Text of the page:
The mother of a toddler who died from invasive group strep A infection having initially been sent home by hospital staff said she hopes any new procedures arising from her death might save other families similar pain.
Phoenix Graham-Hayden, from Malahide in Co Dublin, was just two when she died at Temple Street Children’s Hospital in Dublin on November 3rd last year.
Although she had never had much trouble with illness, her mother Lauren said her instinct told her there was something wrong when she became unwell.
Given the wait time for an out of hours D-Doc appointment, she brought Phoenix to Temple Street but was told she had a viral infection and to treat her at home with Calpol and Nurofen medication.
“[As] anyone could tell, when you lose a child it’s not easy, it never changes. I know everyone says a year on things might get easier. Nothing gets easier,” Lauren told RTÉ Radio in an interview shortly after the conclusion of her daughter’s inquest.
“If anything our pain is still the very same from the day that we lost her. If anything, worse now.”
She described Phoenix as having been full of life, sassy, “the most beautiful little thing that ever, ever walked the planet”.
RTÉ reported that the coroner recommended an early warning system be introduced for all children presenting to hospital with suspected strep A infections.
“I expressed how I felt. I told them that she wasn’t well, told them that she was sick, and they discharged us,” she told the News At One programme.
Phoenix had been vomiting, had a high temperature and was not eating. Hospital staff tried to administer steroids but she just spat them out because her throat was sore.
“I knew she wasn’t well, she wasn’t getting any better because there was no medicines actually provided. It was as we were told, viral, and just Calpol was all we were given,” Lauren said.
“I decided [later] to ring an ambulance because she was more or less non-responsive, couldn’t hold her head up. She was lethargic the first time that we had her in [hospital] and she just deteriorated as we all know she just got sicker and sicker.”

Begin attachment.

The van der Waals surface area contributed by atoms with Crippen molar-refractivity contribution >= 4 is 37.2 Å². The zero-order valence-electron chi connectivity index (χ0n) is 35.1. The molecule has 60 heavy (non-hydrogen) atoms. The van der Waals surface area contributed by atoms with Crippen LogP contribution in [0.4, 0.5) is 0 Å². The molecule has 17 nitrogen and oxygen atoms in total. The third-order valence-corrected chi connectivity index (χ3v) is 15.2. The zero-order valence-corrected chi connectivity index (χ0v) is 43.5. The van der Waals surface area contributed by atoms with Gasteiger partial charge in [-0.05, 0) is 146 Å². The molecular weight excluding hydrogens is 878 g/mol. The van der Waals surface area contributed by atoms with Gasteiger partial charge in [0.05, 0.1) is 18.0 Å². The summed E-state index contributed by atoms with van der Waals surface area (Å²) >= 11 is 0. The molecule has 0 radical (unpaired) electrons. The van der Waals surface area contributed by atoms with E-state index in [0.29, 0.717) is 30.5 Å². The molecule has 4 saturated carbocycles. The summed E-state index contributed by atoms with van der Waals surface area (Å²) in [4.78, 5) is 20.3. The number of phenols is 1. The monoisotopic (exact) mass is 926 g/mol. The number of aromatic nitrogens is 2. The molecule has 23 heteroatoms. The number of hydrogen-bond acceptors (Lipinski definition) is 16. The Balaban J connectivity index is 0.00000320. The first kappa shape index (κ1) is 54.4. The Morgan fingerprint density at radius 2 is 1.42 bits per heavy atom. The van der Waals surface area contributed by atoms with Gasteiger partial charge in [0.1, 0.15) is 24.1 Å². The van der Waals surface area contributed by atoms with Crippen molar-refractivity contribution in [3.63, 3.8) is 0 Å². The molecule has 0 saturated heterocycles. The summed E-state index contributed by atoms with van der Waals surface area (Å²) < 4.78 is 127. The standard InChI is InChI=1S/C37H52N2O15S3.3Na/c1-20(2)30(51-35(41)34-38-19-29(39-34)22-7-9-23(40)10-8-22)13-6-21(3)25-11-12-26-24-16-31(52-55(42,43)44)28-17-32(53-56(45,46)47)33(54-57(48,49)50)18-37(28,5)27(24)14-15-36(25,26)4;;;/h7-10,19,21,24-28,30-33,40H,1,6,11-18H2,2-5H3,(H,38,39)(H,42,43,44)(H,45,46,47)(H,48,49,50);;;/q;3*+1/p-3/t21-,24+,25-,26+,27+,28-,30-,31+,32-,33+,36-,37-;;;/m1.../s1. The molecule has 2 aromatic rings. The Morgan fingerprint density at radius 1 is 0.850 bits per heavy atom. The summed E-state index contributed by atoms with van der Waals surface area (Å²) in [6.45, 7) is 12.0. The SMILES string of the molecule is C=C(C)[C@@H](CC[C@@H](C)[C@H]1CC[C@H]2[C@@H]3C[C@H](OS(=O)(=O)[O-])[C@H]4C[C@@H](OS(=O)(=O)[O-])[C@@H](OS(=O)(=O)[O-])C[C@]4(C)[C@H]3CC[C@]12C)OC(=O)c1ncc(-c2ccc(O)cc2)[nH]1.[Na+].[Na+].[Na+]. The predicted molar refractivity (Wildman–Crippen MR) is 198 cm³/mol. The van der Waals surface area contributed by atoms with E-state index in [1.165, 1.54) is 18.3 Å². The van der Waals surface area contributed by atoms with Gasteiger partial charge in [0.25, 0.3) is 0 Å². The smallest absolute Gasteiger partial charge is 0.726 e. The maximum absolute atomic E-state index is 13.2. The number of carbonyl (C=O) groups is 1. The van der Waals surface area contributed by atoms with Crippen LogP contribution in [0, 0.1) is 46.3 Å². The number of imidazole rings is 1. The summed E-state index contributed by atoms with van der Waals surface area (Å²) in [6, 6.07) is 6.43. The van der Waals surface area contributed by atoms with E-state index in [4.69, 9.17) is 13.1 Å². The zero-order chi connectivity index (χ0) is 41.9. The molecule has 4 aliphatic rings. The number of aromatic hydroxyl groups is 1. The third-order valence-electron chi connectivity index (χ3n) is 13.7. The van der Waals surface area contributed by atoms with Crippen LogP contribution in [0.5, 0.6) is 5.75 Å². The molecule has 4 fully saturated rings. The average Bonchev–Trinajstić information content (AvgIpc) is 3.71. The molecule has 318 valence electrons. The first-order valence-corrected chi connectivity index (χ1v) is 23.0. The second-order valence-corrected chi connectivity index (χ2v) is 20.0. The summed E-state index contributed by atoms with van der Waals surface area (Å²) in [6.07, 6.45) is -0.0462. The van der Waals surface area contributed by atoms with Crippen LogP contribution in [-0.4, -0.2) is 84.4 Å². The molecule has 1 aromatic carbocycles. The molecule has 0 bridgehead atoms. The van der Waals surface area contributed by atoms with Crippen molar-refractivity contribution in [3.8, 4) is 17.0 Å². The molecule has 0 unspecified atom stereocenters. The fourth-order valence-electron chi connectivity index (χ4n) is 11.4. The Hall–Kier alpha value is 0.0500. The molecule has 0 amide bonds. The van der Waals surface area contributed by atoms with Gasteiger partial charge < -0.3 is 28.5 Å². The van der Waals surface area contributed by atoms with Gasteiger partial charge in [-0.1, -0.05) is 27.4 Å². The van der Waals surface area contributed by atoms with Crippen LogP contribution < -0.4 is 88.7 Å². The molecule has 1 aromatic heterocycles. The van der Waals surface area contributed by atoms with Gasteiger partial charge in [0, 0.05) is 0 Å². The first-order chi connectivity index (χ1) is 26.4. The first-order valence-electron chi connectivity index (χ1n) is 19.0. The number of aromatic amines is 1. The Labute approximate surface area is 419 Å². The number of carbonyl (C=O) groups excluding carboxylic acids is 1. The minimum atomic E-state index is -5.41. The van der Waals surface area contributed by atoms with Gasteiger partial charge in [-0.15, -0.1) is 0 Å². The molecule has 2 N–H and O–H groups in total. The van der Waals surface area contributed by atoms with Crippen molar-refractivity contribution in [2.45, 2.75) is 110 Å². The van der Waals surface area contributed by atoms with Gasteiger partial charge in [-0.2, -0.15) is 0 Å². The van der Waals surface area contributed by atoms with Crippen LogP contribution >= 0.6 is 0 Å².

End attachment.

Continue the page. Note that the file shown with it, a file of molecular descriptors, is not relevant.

She was then admitted on the second occasion after a couple of hours waiting.
“Once she was admitted it was kind of panic stations,” Lauren said.
“We got the strep test, the rapid strep test [and] figured out that it was strep that she had. She had left-sided pneumonia. Everything was kind of a rush after that because it was like they realised how sick Phoenix actually was.”
Doctors later told her family she was very ill and she was brought to the intensive care unit. However, she went into cardiac arrest and died in the early hours of the following morning.
“As a family we are heartbroken with the way it happened because as a parent I think everybody knows their own child. And it’s just unfortunate the way everything has unfolded,” Lauren said.
“There is another two children involved in our family and they’re just absolutely distraught with everything. I have a son that’s autistic and he just cannot comprehend how his little sister [was] here one day and just isn’t here now. They were best friends and she’s just gone now, forever.”
Lauren said she hoped any new procedures introduced to care for sick children as a result of the tragedy might mean no other family will have to go through the same experience.
“Every minute, not even every hour, every minute [in treatment] counts,” she said.
A statement from Children’s Health Ireland (CHI), read out on the programme, said they would consider the recommendations of the coroner.